VIENNA, VA, OCT. 31, 2014 – Allergy & Asthma Network, a leading nonprofit patient education and advocacy organization, today commended New York Gov. Andrew Cuomo for signing into law legislation that protects students who experience anaphylaxis, a life-threatening allergic reaction, in school.

With the signing of Assembly Bill A9334B/Senate Bill S7758, New York becomes the 50th U.S. state to ensure students’ rights to self-carry and administer prescribed epinephrine auto-injectors in school. New York students already have the right to self-carry prescribed asthma medications including bronchodilator inhalers.

“This legislation is a significant milestone in the national movement to protect students with asthma and life-threatening allergies at school,” says Tonya Winders, president and CEO of Allergy & Asthma Network (The Network). “We applaud the many parents, students, volunteers, legislators and community activists who worked tirelessly to support self-carry laws in all 50 states.”

Nationwide self-carry legislation for asthma and anaphylaxis medications is 10 years in the making. In 2004, The Network, working with stakeholder groups and volunteer advocates, supported federal legislation encouraging states to protect students’ rights to carry and use bronchodilator inhalers and epinephrine auto-injectors in school. The campaign to get similar laws passed in all 50 states culminated with Gov. Cuomo’s signing of the New York legislation.

In addition, Gov. Cuomo signed Assembly Bill A07791A/Senate Bill S7262A authorizing schools to stock emergency supplies of epinephrine auto-injectors and allow school nurses or designated personnel to administer epinephrine to students experiencing anaphylaxis. New York becomes the 45th U.S. state to approve stock epinephrine legislation.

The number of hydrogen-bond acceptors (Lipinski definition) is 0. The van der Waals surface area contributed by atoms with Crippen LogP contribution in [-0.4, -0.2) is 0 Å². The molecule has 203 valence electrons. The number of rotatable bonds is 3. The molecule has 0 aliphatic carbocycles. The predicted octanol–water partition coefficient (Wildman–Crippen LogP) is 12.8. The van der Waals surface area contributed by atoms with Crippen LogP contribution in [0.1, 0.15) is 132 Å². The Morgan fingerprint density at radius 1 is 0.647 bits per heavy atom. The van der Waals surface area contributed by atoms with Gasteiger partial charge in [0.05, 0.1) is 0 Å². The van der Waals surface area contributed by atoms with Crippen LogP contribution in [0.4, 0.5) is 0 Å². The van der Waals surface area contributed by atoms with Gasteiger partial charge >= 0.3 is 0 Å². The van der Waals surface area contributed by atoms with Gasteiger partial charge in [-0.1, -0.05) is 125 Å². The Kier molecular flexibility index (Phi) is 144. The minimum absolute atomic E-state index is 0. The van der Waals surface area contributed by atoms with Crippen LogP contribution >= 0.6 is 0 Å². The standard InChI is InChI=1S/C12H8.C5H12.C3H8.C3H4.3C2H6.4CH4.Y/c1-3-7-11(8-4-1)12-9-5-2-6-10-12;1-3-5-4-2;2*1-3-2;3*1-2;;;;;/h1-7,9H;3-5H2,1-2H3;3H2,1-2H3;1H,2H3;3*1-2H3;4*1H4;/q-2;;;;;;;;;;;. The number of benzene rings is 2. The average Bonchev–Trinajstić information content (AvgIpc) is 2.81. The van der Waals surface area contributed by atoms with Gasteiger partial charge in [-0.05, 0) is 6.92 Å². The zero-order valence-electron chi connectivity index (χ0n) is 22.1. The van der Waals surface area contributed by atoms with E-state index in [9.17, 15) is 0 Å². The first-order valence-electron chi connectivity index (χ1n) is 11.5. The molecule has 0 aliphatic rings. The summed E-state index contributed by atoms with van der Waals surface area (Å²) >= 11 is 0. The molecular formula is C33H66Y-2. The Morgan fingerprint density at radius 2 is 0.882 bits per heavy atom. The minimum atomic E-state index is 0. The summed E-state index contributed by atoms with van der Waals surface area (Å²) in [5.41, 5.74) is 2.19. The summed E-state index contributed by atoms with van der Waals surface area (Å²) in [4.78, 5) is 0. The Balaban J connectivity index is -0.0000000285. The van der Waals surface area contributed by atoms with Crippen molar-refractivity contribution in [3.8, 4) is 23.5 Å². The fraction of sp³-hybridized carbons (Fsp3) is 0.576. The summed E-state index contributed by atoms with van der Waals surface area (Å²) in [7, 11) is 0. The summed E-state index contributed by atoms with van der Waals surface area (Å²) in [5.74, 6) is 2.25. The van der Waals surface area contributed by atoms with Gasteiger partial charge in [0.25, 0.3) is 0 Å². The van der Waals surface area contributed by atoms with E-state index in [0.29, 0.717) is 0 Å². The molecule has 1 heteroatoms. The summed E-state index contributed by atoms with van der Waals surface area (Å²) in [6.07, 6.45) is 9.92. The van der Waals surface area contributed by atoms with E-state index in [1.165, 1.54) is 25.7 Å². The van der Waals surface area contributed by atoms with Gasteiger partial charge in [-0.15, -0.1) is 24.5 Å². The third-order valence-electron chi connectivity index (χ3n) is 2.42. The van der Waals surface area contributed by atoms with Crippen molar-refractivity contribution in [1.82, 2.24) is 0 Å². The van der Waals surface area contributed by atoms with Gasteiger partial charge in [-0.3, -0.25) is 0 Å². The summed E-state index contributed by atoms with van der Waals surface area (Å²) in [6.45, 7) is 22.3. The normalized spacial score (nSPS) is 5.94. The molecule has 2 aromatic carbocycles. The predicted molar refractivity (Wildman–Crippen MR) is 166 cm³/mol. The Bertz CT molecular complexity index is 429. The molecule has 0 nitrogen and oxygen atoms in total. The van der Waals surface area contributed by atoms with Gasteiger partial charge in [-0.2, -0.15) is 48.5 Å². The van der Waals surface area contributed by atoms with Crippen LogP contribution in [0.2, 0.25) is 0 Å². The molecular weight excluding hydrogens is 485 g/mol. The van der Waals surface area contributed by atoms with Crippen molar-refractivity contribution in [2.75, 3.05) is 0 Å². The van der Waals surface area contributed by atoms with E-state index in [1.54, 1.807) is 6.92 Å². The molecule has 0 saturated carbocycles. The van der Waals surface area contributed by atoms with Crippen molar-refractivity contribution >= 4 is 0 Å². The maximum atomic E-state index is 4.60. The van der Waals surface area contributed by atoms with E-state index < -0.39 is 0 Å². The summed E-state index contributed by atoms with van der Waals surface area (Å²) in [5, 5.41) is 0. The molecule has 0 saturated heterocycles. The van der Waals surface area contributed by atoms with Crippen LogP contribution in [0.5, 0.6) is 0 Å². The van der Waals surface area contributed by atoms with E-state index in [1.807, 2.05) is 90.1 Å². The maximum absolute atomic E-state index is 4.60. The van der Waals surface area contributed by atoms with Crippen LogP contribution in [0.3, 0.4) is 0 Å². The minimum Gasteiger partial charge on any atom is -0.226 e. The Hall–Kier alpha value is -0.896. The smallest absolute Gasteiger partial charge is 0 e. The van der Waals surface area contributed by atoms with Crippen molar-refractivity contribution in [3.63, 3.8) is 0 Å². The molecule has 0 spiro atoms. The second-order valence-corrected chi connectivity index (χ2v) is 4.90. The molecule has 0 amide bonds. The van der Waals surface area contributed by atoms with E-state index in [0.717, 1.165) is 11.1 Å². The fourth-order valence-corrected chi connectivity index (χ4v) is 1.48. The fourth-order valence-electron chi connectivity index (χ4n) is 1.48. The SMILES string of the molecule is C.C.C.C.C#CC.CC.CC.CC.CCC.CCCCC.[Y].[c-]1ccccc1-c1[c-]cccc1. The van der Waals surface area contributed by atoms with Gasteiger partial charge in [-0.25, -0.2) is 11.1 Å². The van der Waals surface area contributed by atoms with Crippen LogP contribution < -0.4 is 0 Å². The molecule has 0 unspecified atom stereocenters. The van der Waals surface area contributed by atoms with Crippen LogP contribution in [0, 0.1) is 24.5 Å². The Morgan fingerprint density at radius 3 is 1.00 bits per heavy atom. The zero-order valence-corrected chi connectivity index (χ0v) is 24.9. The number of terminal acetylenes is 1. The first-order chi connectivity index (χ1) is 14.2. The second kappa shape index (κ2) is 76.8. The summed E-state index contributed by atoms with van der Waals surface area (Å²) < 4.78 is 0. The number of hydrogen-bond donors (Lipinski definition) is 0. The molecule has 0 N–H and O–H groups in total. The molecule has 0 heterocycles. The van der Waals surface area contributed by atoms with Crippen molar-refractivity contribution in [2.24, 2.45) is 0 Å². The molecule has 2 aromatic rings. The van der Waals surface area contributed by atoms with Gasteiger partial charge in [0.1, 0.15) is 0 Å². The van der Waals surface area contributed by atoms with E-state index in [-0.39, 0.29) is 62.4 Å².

“These laws will help save the lives of children who experience an anaphylactic reaction for the first time at school, or don’t have epinephrine auto-injectors readily available when anaphylaxis occurs,” says Jon Terry, founder of the Allergy Advocacy Association and Anaphylaxis Community Experts (ACE) volunteer from Brockport, New York. “We are thankful for Governor Cuomo’s support. The leadership of state legislators Thomas Abinanti, Catherine Nolan, John J. Flanagan and Kemp Hannon in a bipartisan effort made the difference in achieving passage this year.”

Epinephrine is the first-line treatment for anaphylaxis, most commonly caused by allergy to food, insect venom or latex. If there’s delay in administering epinephrine, the risk of fatality greatly increases. Find out where your state stands with stock epinephrine legislation by clicking here

About Allergy & Asthma Network

Allergy & Asthma Network is the leading national nonprofit organization dedicated to ending needless death and suffering due to asthma, allergies and related conditions. Allergy & Asthma Network specializes in sharing family-friendly, medically accurate information through its award-winning publication Allergy & Asthma Today magazine, E-newsletter, website at and numerous community outreach programs. Follow Allergy & Asthma Network on and

About Anaphylaxis Community Experts

The Anaphylaxis Community Experts (ACE) program is developed by Allergy & Asthma Network in partnership with the American College of Allergy, Asthma & Immunology (ACAAI), National Association of School Nurses and American School Health Association and sponsored by Mylan Specialty L.P. The program goal is to save lives through showing parents, school staff, emergency responders, and others how to recognize and respond immediately to anaphylaxis symptoms.

To learn more about the ACE program or request an ACE team presentation, email Brenda Silvia-Torma, ACE program manager, at


About Allergy Advocacy Association

Based in Rochester, New York, Allergy Advocacy Association was founded as a non-profit organization to help educate people about anaphylaxis at the local level. We provide a variety of services including informational booths at health fairs and instructional speakers and materials to groups large and small. To learn more about Allergy Advocacy Association, visit